When I think of where I'll be or what I'll be doing in fifteen days I think, wow that's a ways off. But then I realize that dreams could be, becoming reality in fifteen days. I could be with our daughter.
Regardless, two weeks and a day can feel a ways off.
Unless you think of the fact that there are only fifteen days remaining for you (for us!) to donate to the East Africa Drought Relief Fund. Okay, that's not entirely true. You can donate until you're blue in the face. But if you do it within the above mentioned time frame the Canadian Government will match your donation - dollar for dollar.
That's double your money.
Two. Times. The. Resources.
And excuse me if I seem a little crass - perhaps I am stating the obvious...it's been a really really long day.
But then I pause and think about it. I mean, I really dig down in the memory bank and the "poor me" well, and realize my day was blessed. And I'll bet regardless how you think yours went, it wasn't all that bad either.
Today, I was repeatedly, unknowingly, ungratefully blessed. Between all the running around...the frustration with - ah hem - our two small blond gifts (one of whom used permanent marker on the off-white duvet cover), between the hours of (at given moments seemingly tedious yet financially rewarding) work, between the sweat inducing run, between the bank trip (meaning yet) another drive to town, between the bathing of said blondies, and between the blackberry picking in the early hours of the morning; I felt spent by the time I hopped in the shower to rid myself of the sweat from said stress-relieving run.
It was a long day.
But it wasn't really a long day.
I had water to drink. Coffee. Food. A shower. I wore hole-less clothing, and one of my children had the luxury of changing his (muddy wet) clothes at one point into another set of hole-less clothes, and I earned some money, and my children ran and screamed.
They ran not because they were trying to get to perhaps a few remaining grains of food or a sip of (filthy?) water but rather because they were playing tag and chasing their friends. They were screaming because they had energy and naive joy emanating their beings.
They ran because, plain and simple, they had nothing else they had to do.
They didn't have to think about survival or foraging for siblings, grand-parents, parents or even themselves.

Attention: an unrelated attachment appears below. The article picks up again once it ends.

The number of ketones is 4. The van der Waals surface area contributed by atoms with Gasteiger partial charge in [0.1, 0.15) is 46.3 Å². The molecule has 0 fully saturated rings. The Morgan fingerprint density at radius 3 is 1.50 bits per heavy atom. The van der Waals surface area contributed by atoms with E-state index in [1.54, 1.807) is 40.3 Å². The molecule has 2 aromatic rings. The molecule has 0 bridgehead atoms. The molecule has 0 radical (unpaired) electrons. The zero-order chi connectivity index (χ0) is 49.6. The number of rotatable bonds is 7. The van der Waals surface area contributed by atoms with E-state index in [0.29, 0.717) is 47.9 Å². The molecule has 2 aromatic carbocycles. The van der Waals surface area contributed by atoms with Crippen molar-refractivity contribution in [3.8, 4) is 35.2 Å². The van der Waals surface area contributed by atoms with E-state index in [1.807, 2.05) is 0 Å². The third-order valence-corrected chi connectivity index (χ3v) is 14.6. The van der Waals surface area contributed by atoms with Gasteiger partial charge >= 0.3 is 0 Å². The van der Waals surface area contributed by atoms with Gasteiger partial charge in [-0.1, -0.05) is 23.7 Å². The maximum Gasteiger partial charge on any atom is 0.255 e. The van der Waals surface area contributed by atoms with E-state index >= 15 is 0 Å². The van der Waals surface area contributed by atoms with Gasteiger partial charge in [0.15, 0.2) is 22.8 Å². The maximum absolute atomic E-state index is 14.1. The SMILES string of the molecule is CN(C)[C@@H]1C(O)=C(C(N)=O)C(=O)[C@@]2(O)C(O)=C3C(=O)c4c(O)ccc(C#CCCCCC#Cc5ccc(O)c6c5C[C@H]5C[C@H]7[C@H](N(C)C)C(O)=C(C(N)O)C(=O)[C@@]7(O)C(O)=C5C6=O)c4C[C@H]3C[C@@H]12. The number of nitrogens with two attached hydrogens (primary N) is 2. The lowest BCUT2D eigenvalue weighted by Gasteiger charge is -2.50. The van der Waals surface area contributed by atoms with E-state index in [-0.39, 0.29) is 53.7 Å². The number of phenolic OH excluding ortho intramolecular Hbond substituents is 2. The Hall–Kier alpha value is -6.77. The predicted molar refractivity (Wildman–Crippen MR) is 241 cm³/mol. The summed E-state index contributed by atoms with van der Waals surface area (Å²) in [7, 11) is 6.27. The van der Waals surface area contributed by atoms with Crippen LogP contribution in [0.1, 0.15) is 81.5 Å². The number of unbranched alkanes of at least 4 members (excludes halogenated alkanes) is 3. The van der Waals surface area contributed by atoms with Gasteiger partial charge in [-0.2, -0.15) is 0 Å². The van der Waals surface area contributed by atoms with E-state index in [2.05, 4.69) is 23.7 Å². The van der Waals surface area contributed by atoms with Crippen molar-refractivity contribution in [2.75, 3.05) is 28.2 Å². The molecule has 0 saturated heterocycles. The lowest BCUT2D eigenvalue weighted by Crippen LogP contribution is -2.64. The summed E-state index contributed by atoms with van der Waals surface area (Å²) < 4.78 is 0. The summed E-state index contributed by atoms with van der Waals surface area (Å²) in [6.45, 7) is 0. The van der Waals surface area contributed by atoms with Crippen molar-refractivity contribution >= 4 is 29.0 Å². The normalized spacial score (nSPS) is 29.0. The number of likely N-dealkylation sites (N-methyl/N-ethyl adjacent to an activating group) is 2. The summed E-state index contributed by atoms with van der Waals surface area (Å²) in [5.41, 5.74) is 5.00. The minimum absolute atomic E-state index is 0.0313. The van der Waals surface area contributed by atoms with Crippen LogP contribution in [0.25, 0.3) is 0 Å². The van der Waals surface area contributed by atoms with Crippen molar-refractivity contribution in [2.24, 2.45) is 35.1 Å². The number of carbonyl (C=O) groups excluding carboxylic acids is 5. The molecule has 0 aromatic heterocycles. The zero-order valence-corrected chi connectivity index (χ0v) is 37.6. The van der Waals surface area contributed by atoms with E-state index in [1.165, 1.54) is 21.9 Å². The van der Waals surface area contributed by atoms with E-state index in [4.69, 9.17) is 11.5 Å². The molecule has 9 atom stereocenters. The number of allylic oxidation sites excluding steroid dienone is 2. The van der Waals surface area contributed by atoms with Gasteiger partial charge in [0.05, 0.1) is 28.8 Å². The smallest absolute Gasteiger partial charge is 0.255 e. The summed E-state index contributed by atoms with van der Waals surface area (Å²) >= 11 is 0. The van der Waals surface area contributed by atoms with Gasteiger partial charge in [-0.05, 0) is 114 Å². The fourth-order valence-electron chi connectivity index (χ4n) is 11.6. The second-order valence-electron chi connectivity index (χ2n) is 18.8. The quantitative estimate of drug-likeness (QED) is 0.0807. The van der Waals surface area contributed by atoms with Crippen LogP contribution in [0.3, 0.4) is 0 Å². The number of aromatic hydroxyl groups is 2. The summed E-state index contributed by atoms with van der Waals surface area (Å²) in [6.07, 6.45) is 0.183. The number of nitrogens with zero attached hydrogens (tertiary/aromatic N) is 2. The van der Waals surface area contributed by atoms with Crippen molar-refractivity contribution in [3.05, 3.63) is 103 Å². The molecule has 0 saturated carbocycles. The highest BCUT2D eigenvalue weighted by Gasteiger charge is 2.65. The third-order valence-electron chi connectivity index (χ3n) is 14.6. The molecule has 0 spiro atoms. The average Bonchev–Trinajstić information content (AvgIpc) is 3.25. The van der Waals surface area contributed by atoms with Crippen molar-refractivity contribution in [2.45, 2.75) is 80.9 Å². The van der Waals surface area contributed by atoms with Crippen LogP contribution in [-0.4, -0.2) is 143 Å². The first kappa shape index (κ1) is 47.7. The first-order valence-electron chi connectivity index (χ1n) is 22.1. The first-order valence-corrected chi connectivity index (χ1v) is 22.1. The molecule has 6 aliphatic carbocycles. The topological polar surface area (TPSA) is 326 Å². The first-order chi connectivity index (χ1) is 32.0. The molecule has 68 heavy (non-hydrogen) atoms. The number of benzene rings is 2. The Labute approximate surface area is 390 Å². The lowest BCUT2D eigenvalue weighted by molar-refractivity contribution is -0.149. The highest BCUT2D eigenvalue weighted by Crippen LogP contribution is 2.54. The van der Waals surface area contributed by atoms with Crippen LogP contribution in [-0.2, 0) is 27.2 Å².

No, if we really sit down and think about it and take the "self-pity" hat off and shelve it for awhile we will all likely realize that no matter how crappy our day seemed, it truly was not.
While we were on our court trip in Ethiopia, our kids stayed with my parents. And when they returned home the eldest brought with him a fantastically annoying (and in my mind seemingly greedy - though it was not at all his intention) phrase...
"A dollar's better than nothing, Mama" he would tell me when the tooth fairy dropped a brass coin under his pillow. Or, "a quarter's better than nothing" he would reply when I gave him a quarter for a particular chore.
The phrase bothered me because it felt to me like he was ungrateful. In reality that was not why he said it but the undertone holds true now...
Your dollar is better than nothing.
Your gift no matter how great or little - it will be matched - and that is certainly better than nothing.
And it is so desperately needed.
These photos, I find them really excruciating to look at. I get the sickness-in-the-pit-of-my-stomach feeling and I can't get them out of my mind. My eyes close and yet the bones, frailness and fragility, weakness, aching, hunger, pain, the vulnerability, innocence and disease...the inevitability of it all (!!!!!!!!!!!!!!!!!!) I can't get it out of my mind.
But perhaps that what we need...some reality we can't get out of, or off of our minds.
It is tragic and yet we, after a "hard and long day" can do maybe just a little bit to pitch in.